The Dancing Mannequin

The Dancing Mannequin

by Steven Chevalia

Marcus gulped.

Mary gasped.

The Mannequin danced.

What in the blazes…?

Mary shrugged.

Well, what do you think it is?

I dunno, looks like plastic to me.

Well, can’t be that.

How so?

It’s moving.

So it was. The plastic Mannequin turned, dancing in circles like a ballerina. Her thin, melded-together fingers, touched its twin on the opposite hand, her hands sticking straight up and forming a half-crescent moon in the space between them.

Touch it.

You touch it.

Marcus sighed. Then he reached over and gave the plastic mid-section a good, hard poke with his index finger. The Mannequin danced.

Nothing

Husband and wife continued to stare at the circulating doll, wondering what kind of magic had brought it to life. It was their first time in the Chicago-land area. Now that they were here, they wouldn’t say they cared for it much. ‘You guys like it here?’ Their grandson, whom they were staying with, had asked earlier that evening.

Yessir. Suppose so.

It’s alright.

Like the house.

Where your Bible at?

Their grandson had shrugged and walked away, leaving Marcus and Mary in a state of utter confusion.

Well, what to do on a Sunday evening without a Bible?

‘Spose we take a walk down the street?

The golden, orange sun was in the process of setting when they left the house. Fifteen minutes later, the sun was in almost the same spot, and so were husband and wife. The store, less than a half-mile from where they had started, which housed the spinning Mannequin, provided adequate coverage on the floor so that the elderly couple did not see the small section of her platform that rotated along with the life-like ballerina.

I like home better.

Yes, yes, I do too.

Marcus, you ‘spose our kids are doing alright?

Yes, yes, I do.

I guess younger generations catch on quicker, don’t they?

Yep.

You want to walk back?

Marcus shook his head for a second, and then began to nod it. He gave the Mannequin another good, hard poke on its side and it began to tip over.

By the time the Mannequin had crashed to the floor – rotating much slower now, with a missing head, and struggling to keep its hands attached every time it bumped into a new object – the older couple were gone from the store. When the store’s owner ran from his office to see what was happening, the pair were disappearing around the corner – turning onto the street their nephew lived on – by the time he went outside to see if he could catch the fleeing culprits, the man and woman were gone. He looked down at the still-rotating plastic mass that had set him back more than three-quarters of a grand. Then, heading back to his office he flipped a switch, stopping the spinning floor from slapping the doll around anymore. He placed a direct call to the police and explained the vandal attack.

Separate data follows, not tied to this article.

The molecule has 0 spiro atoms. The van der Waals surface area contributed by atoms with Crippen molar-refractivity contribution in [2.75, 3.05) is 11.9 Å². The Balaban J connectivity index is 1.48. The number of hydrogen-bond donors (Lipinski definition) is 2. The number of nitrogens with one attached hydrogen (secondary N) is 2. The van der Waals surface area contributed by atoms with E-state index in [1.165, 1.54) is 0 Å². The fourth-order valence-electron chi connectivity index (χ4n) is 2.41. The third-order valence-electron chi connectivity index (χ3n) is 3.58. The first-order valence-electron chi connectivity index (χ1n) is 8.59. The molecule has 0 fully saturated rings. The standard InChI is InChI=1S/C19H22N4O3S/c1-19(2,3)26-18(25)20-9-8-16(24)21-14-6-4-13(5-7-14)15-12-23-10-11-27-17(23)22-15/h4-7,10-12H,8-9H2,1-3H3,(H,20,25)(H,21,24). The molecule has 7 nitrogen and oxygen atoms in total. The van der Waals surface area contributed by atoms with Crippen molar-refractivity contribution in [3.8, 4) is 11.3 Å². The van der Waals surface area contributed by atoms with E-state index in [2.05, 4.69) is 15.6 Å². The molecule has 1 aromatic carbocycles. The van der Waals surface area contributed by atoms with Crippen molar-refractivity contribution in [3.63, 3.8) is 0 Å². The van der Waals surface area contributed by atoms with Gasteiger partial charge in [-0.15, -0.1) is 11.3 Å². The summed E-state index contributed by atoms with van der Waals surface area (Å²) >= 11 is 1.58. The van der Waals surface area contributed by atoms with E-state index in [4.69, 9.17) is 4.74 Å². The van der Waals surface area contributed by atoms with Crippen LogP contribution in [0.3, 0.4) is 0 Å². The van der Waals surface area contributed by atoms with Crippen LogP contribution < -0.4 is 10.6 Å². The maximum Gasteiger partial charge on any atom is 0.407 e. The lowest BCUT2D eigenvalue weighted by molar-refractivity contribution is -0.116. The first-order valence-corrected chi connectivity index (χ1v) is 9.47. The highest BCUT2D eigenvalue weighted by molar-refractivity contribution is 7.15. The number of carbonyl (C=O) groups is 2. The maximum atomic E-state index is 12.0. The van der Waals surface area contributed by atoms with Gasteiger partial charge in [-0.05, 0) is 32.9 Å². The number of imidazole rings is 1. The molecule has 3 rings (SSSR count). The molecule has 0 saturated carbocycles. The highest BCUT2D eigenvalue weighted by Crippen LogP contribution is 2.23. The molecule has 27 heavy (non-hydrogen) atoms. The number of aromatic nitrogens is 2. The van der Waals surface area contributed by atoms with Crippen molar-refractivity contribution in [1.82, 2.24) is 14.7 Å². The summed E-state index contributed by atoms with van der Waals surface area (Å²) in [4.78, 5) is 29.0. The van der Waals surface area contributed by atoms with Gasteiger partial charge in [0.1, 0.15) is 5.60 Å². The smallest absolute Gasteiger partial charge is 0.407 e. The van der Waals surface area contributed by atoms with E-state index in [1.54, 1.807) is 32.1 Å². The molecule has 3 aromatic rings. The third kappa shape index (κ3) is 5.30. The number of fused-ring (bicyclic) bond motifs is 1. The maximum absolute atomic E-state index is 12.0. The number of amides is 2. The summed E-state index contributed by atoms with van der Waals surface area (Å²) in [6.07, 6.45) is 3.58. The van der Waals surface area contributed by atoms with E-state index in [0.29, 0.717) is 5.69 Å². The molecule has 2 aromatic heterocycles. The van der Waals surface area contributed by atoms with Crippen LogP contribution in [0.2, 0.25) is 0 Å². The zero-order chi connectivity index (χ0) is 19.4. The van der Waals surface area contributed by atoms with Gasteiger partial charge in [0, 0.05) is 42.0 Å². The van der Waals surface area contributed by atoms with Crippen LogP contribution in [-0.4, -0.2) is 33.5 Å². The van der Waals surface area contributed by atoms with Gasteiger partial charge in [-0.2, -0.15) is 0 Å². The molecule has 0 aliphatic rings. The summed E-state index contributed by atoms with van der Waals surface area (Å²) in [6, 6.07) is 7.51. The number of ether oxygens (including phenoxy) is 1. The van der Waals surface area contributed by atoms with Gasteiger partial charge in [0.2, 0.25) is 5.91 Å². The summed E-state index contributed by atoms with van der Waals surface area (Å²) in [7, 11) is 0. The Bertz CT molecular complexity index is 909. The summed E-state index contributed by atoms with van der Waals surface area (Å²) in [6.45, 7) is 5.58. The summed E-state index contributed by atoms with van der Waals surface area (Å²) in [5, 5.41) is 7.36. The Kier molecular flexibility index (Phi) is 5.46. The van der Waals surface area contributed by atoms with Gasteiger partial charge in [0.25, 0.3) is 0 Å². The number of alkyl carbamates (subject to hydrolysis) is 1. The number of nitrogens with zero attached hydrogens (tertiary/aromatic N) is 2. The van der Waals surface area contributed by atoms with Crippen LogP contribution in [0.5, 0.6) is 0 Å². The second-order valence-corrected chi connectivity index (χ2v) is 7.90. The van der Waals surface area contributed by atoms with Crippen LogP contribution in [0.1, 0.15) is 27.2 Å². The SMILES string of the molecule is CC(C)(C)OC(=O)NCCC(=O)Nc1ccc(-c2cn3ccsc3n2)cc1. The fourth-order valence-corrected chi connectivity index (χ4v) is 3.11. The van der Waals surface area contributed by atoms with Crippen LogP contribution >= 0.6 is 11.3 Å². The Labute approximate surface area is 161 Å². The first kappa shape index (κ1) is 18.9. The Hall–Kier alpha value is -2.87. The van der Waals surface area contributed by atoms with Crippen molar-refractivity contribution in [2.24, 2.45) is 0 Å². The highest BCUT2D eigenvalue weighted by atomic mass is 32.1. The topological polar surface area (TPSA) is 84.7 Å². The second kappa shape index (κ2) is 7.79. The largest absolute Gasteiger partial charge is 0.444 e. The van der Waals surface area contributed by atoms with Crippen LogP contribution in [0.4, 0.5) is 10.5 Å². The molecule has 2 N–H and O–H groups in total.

The Mannequin lay still.



– Refers to the word “dance” in Dawn Corrigan’s story Golden

  1. I enjoyed this very much! It was unexpected and nicely surprising! Thank you!

  2. Thanks for the kind words. I was surprised by the ending/story in general as well.

    -Steven Chevalia

  3. Something about automata is unfailingly creepy. You’ve latched onto what’s required in flash fiction: huge suggestions the reader wants to puzzle over afterwards. The heart of the story was sweet too, in a melancholy way.

    Thanks for the moment of introspection.

  4. Thanks, Steiner.

    I’ve been trying to remember when the idea first came to me, and I keep coming up blank — aside from the vague feeling that it might have been after watching the first episode of the Doctor Who revamp series, where mannequins come to life and attack people.

    Thanks for the comment.

    -Steven Chevalia

  5. I love this discussion! I LOVE the new Dr. Who series. What a great way to be inspired 🙂

  6. I feel like I have bipolar disorder since two of my comments came from different accounts. Which was the good Steven and which was the evil Steven? No one will ever know….

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